The Benefits of STEAM in K-12 Education
Great article in the NY Times that talks about the huge benefits of using art as a teaching tool.
We firmly believe that STEAM (science, technology, engineering, ART, match) and arts integration are crucial in K-12 education. Using art as a tool to teach students about the STEM subjects, ensures that creativity doesn’t fall by the wayside and is an important part of our Art in the Community programs.
When a child learns to think like an artist, she can apply that thinking to any career she pursues, which is why our efforts to bring this innovative initiative – STEAM – to Richmond children is so important. We’re helping our city’s next generation how to think creatively, to be innovative and preparing them for any career they choose.
This article originally appeared in the NY Times, you can read it there as well.
By Henry Fountain
Engineering and art were not always completely separate disciplines. Take Leonardo da Vinci, who seamlessly combined the two.
“Five hundred years ago, you couldn’t really tell the difference between artists and engineers,” said James Michael Leake, director of engineering graphics at the University of Illinois, Urbana-Champaign. But education has become balkanized and the field of engineering, in particular, more specialized, complex and math- and computer-oriented. Today’s engineering majors have little room for other pursuits.
“Learning how to think like an engineer is very powerful,” said Domenico Grasso, provost at the University of Delaware. “But other disciplines also have very powerful approaches to thinking.” Mr. Grasso has long been a proponent of holistic engineering, the idea that through cross-disciplinary learning students will be better able to understand, and design for, the human condition.
At Delaware, the work of putting engineering in a broader societal context involves an interdisciplinary collaboration on a senior design prototype. Among last year’s projects was a device humans can safely wear for chest compression simulations during cardiopulmonary training, and so replace mannequins. Art students made the device look more lifelike. Theater students, acting as patients, helped make it function more realistically.
“Engineers focus on how it works,” said Jenni Buckley, an assistant professor of mechanical engineering for the program. “Artists focus on the user experience.”
Few schools actually require engineering students to take art, but the University of Illinois comes close. Mr. Leake incorporates freehand sketching and computer-aided design in his engineering graphics class. Many universities have abandoned such a class altogether, or focus on computer drawing.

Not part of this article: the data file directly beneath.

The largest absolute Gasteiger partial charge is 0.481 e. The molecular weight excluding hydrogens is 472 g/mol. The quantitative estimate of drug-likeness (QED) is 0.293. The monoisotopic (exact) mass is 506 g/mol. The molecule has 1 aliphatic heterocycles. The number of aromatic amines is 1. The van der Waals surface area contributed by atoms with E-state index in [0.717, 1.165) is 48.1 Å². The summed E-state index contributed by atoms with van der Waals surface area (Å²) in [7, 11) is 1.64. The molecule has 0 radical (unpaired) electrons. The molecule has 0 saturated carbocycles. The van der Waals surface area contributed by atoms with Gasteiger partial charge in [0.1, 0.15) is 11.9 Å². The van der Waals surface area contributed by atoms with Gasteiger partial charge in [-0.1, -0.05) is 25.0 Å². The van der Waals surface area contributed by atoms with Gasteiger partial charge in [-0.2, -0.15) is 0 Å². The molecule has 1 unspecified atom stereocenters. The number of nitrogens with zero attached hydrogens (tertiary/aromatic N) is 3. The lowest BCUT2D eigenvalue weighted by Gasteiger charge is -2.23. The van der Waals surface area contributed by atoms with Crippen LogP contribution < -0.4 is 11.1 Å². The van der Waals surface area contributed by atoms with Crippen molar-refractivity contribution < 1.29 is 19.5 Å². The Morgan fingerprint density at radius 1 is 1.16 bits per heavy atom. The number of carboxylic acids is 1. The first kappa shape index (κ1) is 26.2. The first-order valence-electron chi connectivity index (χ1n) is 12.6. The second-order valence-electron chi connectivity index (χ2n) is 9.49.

Mr. Leake, whose first degree is in art history, believes that learning to make even rudimentary drawings is critical to development as an engineer. “Typically, engineering students are not comfortable with sketching,” he said. “They say, ‘Oh, I can’t draw.’ ” But being able to quickly sketch to communicate an idea, he said, “is an enormously useful tool.” It also helps “see” an idea. “To do engineering you’ve got to be able to visualize.”
The Rhode Island School of Design thinks so much of the need to collaborate that it is spearheading a national initiative to incorporate art and design in STEM education — what it calls STEM to STEAM (as in science, technology, engineering, art and math). Art education, they argue, teaches the kind of risk-taking and creative problem-solving that can be applied to, say, health care and climate change.
In one independent project, R.I.S.D. architecture and design students built an 800-square-foot solar house with engineering majors from the school up the hill, Brown. The project, which culminated in a textile-draped, Flintstones-meets-Jetsons creation called Techstyle Haus, was one of two American entries in the 2014 Solar Decathlon Europe in Versailles, France.
Isby Lubin, a Brown engineering major, said R.I.S.D. design students helped her understand how to effectively use the space within the structure. She learned a lot about structural design, she said, and novel uses for strong, lightweight materials. “It’s been really amazing to work with R.I.S.D. students because of how focused they are on design,” Ms. Lubin said. “We were able to meet in the middle because we’re all trained with a really strong foundation. It’s just in different things.”
John Maeda, who championed STEM to STEAM as president of R.I.S.D. from 2008 to 2013, has degrees in electrical engineering and computer science as well as classical design. In a commentary last year for Scientific American, he wrote this about art/science synergy: “Both are dedicated to asking the big questions placed before us: ‘What is true? Why does it matter? How can we move society forward?’ Both search deeply, and often wanderingly, for these answers.”